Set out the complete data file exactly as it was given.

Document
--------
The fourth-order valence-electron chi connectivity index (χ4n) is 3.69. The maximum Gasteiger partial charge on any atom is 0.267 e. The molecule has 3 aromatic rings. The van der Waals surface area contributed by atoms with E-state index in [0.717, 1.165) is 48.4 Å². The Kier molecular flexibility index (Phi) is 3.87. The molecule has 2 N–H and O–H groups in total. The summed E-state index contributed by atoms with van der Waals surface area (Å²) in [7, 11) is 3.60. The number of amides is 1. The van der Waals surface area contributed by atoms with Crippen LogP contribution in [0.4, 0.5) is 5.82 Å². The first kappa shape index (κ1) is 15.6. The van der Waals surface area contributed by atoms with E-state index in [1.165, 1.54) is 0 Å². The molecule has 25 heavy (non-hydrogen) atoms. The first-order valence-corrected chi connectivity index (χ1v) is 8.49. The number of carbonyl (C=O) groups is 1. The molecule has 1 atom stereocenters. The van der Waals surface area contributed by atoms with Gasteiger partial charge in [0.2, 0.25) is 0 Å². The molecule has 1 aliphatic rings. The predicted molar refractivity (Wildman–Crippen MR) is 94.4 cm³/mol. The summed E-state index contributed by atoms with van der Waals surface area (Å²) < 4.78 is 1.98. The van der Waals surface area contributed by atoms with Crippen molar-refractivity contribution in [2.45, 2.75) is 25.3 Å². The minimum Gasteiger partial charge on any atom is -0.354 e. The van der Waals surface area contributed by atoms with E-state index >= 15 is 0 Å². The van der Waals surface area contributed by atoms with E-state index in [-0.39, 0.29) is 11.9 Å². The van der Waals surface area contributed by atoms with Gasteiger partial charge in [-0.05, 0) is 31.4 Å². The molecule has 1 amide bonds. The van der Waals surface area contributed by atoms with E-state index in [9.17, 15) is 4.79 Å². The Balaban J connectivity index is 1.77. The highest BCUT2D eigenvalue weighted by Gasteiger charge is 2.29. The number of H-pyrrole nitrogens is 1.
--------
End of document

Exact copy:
The fourth-order valence-electron chi connectivity index (χ4n) is 3.69. The maximum Gasteiger partial charge on any atom is 0.267 e. The molecule has 3 aromatic rings. The van der Waals surface area contributed by atoms with E-state index in [0.717, 1.165) is 48.4 Å². The Kier molecular flexibility index (Phi) is 3.87. The molecule has 2 N–H and O–H groups in total. The summed E-state index contributed by atoms with van der Waals surface area (Å²) in [7, 11) is 3.60. The number of amides is 1. The van der Waals surface area contributed by atoms with Crippen LogP contribution in [0.4, 0.5) is 5.82 Å². The first kappa shape index (κ1) is 15.6. The van der Waals surface area contributed by atoms with E-state index in [1.165, 1.54) is 0 Å². The molecule has 25 heavy (non-hydrogen) atoms. The first-order valence-corrected chi connectivity index (χ1v) is 8.49. The number of carbonyl (C=O) groups is 1. The molecule has 1 atom stereocenters. The van der Waals surface area contributed by atoms with Gasteiger partial charge in [0.2, 0.25) is 0 Å². The molecule has 1 aliphatic rings. The predicted molar refractivity (Wildman–Crippen MR) is 94.4 cm³/mol. The summed E-state index contributed by atoms with van der Waals surface area (Å²) < 4.78 is 1.98. The van der Waals surface area contributed by atoms with Crippen molar-refractivity contribution in [2.45, 2.75) is 25.3 Å². The minimum Gasteiger partial charge on any atom is -0.354 e. The van der Waals surface area contributed by atoms with E-state index >= 15 is 0 Å². The van der Waals surface area contributed by atoms with E-state index in [-0.39, 0.29) is 11.9 Å². The van der Waals surface area contributed by atoms with Gasteiger partial charge in [-0.05, 0) is 31.4 Å². The molecule has 1 amide bonds. The van der Waals surface area contributed by atoms with E-state index in [9.17, 15) is 4.79 Å². The Balaban J connectivity index is 1.77. The highest BCUT2D eigenvalue weighted by Gasteiger charge is 2.29. The number of H-pyrrole nitrogens is 1.